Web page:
Section. 9. Clause 1: The Migration or Importation of such Persons as any of the States now existing shall think proper to admit, shall not be prohibited by the Congress prior to the Year one thousand eight hundred and eight, but a Tax or duty may be imposed on such Importation, not exceeding ten dollars for each Person.
Clause 3: No Bill of Attainder or ex post facto Law shall be passed. Clause 4: No Capitation, or other
direct, Tax shall be laid, unless in Proportion to the Census or Enumeration herein before directed to be taken…
Article. II. Section. 1. Clause 1: The executive Power shall be vested in a President of the United States of America. He shall hold his Office during the Term of four Years, and, together with the Vice President, chosen for the same Term, be elected, as follows Clause […)
Article. III. Section. 1. The judicial Power of the United States, shall be vested in one supreme Court, and in such inferior Courts as the Congress may from time to time ordain and establish.[…)
Section. 2. Clause 3: The Trial of all Crimes, except in Cases of Impeachment, shall be by Jury…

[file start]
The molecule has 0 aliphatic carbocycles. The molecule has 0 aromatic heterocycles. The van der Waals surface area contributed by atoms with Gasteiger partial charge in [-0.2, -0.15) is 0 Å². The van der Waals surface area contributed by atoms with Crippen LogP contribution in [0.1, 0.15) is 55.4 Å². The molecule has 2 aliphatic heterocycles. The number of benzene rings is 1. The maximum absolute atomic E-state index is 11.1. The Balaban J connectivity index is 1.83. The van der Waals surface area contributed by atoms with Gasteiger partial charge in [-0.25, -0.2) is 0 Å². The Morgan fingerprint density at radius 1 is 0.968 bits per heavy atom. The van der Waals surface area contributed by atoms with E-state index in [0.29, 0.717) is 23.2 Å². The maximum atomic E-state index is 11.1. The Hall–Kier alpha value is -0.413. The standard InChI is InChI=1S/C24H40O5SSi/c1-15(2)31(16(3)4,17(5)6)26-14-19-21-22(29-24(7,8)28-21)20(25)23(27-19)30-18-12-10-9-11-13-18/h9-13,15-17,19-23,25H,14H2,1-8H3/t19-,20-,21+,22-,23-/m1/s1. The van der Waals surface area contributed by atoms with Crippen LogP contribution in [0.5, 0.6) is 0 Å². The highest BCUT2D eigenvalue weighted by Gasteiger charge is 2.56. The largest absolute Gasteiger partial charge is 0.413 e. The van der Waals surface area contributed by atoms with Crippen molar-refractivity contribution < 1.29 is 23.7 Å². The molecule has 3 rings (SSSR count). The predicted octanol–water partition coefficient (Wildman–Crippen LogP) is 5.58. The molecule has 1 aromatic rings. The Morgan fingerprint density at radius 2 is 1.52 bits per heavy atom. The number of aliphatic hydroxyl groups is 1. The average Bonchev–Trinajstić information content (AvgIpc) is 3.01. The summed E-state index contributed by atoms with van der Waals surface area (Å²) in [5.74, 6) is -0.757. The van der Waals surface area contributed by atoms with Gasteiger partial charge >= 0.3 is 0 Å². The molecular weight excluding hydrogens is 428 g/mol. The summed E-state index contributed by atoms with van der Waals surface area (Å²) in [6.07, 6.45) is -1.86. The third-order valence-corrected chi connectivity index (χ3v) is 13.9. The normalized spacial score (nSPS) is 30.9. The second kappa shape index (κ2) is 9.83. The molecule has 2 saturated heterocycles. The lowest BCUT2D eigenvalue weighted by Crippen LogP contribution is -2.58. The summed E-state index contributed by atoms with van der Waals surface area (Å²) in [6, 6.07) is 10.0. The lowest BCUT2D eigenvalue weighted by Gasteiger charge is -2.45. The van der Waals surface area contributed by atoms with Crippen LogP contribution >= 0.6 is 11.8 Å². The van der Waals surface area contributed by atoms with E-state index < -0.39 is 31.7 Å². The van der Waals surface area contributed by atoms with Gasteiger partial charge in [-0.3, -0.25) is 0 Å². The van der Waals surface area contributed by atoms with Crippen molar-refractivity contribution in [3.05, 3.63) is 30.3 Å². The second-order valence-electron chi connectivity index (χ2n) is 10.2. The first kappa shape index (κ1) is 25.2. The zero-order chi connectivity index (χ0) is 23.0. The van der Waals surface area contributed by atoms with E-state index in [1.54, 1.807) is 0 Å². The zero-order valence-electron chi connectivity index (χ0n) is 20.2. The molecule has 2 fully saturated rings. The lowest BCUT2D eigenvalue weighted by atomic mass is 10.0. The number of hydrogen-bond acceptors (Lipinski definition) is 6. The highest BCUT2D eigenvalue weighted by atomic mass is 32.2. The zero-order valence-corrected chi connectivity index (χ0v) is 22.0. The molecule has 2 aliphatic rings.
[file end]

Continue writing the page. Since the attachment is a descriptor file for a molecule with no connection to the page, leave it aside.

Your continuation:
Article. IV. Section. 2. Clause 3: No Person held to Service or Labour in one State, under the Laws thereof, escaping into another, shall, in Consequence of any Law or Regulation therein, be discharged from such Service or Labour, but shall be delivered up on Claim of the Party to whom such Service or Labour may be due.
G. WASHINGTON--President and deputy from Virginia [Signed also by the deputies of twelve States: Delaware - Maryland - Virginia - North Carolina - South Carolina - Georgia - New Hampshire - Massachusetts - Connecticut - New York - New Jersey - Pennsylvania )
Comentario: Con la fórmula inicial “nosotros, el pueblo”, la Constitución apela directamente al pueblo norteamericano como fundamento de la legitimidad y origen de la soberanía, lo que implica que ésta no deriva de los estados preexistentes, sino que está por encima de ellos y el estado federal no se debe a los estados sino al pueblo norteamericano. Al ser aprobada la Constitución, el régimen confederal existente desde la Independencia, dio paso la Unión federal. Cuando los estados del Sur se aparten de ella, en 1860, lo harán para constituir una Confederación de estados soberanos asociados.
La Constitución articula el poder legislativo en el Senado y la Cámara de Representantes, el judicial en el Tribunal Supremo; regula la formación de las cámaras, el Senado mediante dos representantes por cada estado; la Cámara de Representantes en función de la población de cada estado.
La Constitución admite la existencia de la esclavitud, aunque sin nombrarla; los esclavos carecen de derechos políticos, pero cuentan como 3/5 de persona en el recuento de población a fines de representación para la Cámara de Representantes (t.46).

Fuente: HISTORIA de ESTADOS UNIDOS
Selección de textos y notas por Jesús M. Sáez
Alicante, 2014